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By: Deepu P.Thomas
Most heroes are brave and strong, just and fair, moral and stick to their principles...you know those just plain all around "good guys" that don't exist. They are figments of the imagination. There are some genuine heroes in the world, but most people aren't. Every now and then a film comes along with an anti-hero, a hero that defies the typical heroic qualities. They may not necessarily be better that heroes, but anti-heroes are more human. And though they don't fit our expectations of a hero, we still root for them to win. Here is our list of anti-heroes... (and we don't want to hear any crap about he exclusion of "Han Solo" from geeks or the abundance of male relevant characters from women, etc...This is who WE find to be the great anti-heroes, so you can have your own damn opinion)
10) Alexander deLarge - A Clockwork Orange
Played to perfection by Malcolm McDowell, Alexander is certainly an unusual hero. For one, he is a sick, twisted criminal. From beating up old people to assaulting someone with a giant phallice to murder, he is one sick person. However, after finally getting arrested he undergoes an experimental program in which is forced to watch violence. It eventually sickens him and he returns to the real world and no longer desires violent activities. But, then our hero has violence perpetrated against him because he can not escape his past. He is one odd hero.
9) Jack Sparrow - Pirates of the
Jack Sparrow is an interesting fellow. Modeled after Keith Richards (pirates are the equivalent of rock stars), Johnny Depp delivers another unique odd character, but this time that character is accepted into the mainstream. For a pirate, he is actually pretty heroic and he does help out the other characters. But he always has his own agenda and besides, he's an alcoholic and a man-slut. He's a rebel; he does what he wants and goes where he wants when he wants. He's not without passion or a code to follow, but he certainly doesn't set out with idealistic goals. He isn't afraid of using dirty tactics or taking hostages. And even though he has his badass moments, sometimes they are accidents, like when he's twirling around on a high post he is still not in control. His big reputation of escaping off a deserted island turns out to be sheer luck and bartering. And just the way he moves and talks, which won audiences over, just makes him stand out from typical heroes.
8) The Boondock Saints - Boondock
Though their mission to destroy the criminal world is hardly new or anti-heroic, the way they come the goal, the reasons each undertakes it, and the way they go about doing it is. Two are Irish Catholic boys who get into a run-in with the Russian mob and murder them out of self-defense, one is a fat aging numbers runner for the Italian mob who is realizing how they've screwed him over, another is an F.B.I. investigator who is tired of the "red tape" that gets in the way of his job, and the last is an old uber-hitman who ends up finding a bond with the young guys. They decide to just go wiping out criminals, as simply as that (thanks to Funnyman's mob connections). "We could kill everybody!" Some are turned on by it, while others seek justice and vengeance. They're tactics are not always smooth (falling through the ceiling by fighting with each other and then luckily hanging upside down to shoot the bad guys). Their goal is so simple and unoriginal, yet manages to be unique and provocative. Why don't we just go kill the criminals?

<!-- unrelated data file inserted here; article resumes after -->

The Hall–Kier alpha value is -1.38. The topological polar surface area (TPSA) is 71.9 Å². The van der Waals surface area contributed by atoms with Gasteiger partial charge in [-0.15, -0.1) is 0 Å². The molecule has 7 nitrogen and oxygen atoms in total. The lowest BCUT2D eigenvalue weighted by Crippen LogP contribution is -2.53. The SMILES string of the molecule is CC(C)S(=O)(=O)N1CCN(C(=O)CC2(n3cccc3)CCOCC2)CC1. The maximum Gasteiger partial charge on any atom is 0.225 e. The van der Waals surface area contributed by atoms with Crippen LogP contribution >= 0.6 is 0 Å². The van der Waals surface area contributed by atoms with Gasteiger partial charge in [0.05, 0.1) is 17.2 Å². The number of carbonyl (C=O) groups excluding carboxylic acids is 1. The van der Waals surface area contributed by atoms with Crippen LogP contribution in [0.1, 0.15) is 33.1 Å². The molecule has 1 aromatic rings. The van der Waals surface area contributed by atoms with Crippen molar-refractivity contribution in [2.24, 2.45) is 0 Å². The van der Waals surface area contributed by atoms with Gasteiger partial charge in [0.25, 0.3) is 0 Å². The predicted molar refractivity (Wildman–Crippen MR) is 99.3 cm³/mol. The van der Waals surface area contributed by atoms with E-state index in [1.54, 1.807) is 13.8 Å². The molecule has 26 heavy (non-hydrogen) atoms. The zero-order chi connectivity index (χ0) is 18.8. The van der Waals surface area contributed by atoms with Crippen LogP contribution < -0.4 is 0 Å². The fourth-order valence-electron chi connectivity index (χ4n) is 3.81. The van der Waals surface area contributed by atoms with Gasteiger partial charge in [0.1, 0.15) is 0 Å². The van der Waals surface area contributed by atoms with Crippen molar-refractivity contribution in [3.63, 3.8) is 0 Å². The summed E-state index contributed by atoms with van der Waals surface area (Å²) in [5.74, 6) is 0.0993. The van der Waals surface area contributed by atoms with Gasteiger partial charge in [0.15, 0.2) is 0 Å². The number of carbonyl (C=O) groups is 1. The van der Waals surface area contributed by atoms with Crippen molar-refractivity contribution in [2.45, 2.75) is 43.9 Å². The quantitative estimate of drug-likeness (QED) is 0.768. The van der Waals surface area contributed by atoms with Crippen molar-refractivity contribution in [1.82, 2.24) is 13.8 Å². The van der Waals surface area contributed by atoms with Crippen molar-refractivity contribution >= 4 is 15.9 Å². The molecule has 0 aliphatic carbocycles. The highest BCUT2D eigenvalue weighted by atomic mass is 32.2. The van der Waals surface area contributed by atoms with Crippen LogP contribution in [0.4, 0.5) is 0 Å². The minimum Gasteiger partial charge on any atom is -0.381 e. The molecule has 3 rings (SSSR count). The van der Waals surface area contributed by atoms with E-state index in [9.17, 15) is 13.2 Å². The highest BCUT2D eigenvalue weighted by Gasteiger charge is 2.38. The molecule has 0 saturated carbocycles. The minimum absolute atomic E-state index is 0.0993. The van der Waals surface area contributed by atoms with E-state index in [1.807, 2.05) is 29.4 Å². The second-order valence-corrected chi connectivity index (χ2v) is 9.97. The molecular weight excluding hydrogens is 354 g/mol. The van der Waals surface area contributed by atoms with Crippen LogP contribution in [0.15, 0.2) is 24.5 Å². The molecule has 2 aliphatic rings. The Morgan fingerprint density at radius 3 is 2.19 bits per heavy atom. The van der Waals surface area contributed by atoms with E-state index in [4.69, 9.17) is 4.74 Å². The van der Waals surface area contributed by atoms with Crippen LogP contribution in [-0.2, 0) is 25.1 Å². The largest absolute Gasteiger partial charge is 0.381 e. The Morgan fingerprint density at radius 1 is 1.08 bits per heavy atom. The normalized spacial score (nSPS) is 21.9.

7) Taylor - Planet of the Apes Saga
Ahh...Charleton Heston. As an astronaut, it's expected that Taylor contain idealism and morality, which he does possess...but not in the expected way. He despised humanity, thinking of us as a selfdestructive race that has been consumed with various types and degrees of warfare (even on a personal, normal life level). So, he left Earth only to rediscover humanity on Earth as it is ruled by apes. He comes to care for humanity again as he sees his race enslaved by apes and the truth covered up. Still, he'll take hostages and play dirty. However, when he finally learns the truth, his faith in humanity is lost again as he realizes nuclear warfare was the cause of Earth's destruction. In the end, as he is hunted by apes the cycle of warfare beings again, Tayler says to hell with it all, and sets the nuclear device to obliterate Earth and the cycle of warfare with it. Is that anti-hero enough for ya?
6) Leon - Leon: The Professional
Leon is a professional hitman. Yes, this hero murders people for a living. As a young immigrant with little English, Leon got work for the Italitan mob in New York City. Unelightened in our capitalist ways, he has been taken care of and taken advantage of by his boss. He doesn't see a lot of money, nor does he desire
it. He's just doing his job and making a living, a scarred lover who has no love for anything but his plant. He saves a young girls life only to then try and throw her out on the street as he doesn't want the trouble. However, he is convinced to take her on as an apprentice, and an ambiguous relationship between them develops. He finds a form of love again, learns to embrace it and sacrifice himself for something.
5) Michael Corleone - The Godfather
Of all the gangsters from such films that could make this list, Michael Corleone beats them out simply because he never wanted to be in the Mafia. He was born into that family, and avoided it. He was a good man who even joined the military. Unfortunately for him, he was also intelligent and charismatic and chosen by his father. When his father is murdered, he is obligated to help his family get revenge. From there on out, he is in the Family and can't escape it. He slowly degenerates further and further into his life of organized crime. He kills his own brother among many others. However, when he gets older he finally begins to see the mistake he's made and tries to fight the life, but just can't ever escape it. Once again, misfortune reigns over his life as his ways lead to his daughter's death and his "death" to his wife and son. He is a sad character who evokes great sympathy.